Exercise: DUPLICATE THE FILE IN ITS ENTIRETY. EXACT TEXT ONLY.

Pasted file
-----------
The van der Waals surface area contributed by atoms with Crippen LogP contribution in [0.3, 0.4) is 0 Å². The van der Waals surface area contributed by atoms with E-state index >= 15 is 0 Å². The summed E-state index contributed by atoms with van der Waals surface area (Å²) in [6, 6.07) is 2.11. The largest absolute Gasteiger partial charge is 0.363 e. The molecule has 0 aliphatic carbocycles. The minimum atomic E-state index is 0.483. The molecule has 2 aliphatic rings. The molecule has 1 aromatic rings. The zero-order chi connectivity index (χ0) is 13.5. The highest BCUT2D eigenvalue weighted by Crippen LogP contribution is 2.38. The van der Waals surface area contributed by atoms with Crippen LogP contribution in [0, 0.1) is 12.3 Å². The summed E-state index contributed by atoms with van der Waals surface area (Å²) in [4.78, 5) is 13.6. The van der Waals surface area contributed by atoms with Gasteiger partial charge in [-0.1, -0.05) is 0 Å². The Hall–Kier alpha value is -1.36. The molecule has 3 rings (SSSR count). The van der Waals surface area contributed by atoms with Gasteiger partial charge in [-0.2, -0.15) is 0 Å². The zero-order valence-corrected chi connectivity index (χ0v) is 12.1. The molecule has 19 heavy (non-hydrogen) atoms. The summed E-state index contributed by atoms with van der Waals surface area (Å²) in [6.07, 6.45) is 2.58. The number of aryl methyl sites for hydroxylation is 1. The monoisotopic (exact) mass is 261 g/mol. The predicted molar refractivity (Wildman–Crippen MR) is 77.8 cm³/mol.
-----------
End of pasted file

The van der Waals surface area contributed by atoms with Crippen LogP contribution in [0.3, 0.4) is 0 Å². The van der Waals surface area contributed by atoms with E-state index >= 15 is 0 Å². The summed E-state index contributed by atoms with van der Waals surface area (Å²) in [6, 6.07) is 2.11. The largest absolute Gasteiger partial charge is 0.363 e. The molecule has 0 aliphatic carbocycles. The minimum atomic E-state index is 0.483. The molecule has 2 aliphatic rings. The molecule has 1 aromatic rings. The zero-order chi connectivity index (χ0) is 13.5. The highest BCUT2D eigenvalue weighted by Crippen LogP contribution is 2.38. The van der Waals surface area contributed by atoms with Crippen LogP contribution in [0, 0.1) is 12.3 Å². The summed E-state index contributed by atoms with van der Waals surface area (Å²) in [4.78, 5) is 13.6. The van der Waals surface area contributed by atoms with Gasteiger partial charge in [-0.1, -0.05) is 0 Å². The Hall–Kier alpha value is -1.36. The molecule has 3 rings (SSSR count). The van der Waals surface area contributed by atoms with Gasteiger partial charge in [-0.2, -0.15) is 0 Å². The zero-order valence-corrected chi connectivity index (χ0v) is 12.1. The molecule has 19 heavy (non-hydrogen) atoms. The summed E-state index contributed by atoms with van der Waals surface area (Å²) in [6.07, 6.45) is 2.58. The number of aryl methyl sites for hydroxylation is 1. The monoisotopic (exact) mass is 261 g/mol. The predicted molar refractivity (Wildman–Crippen MR) is 77.8 cm³/mol.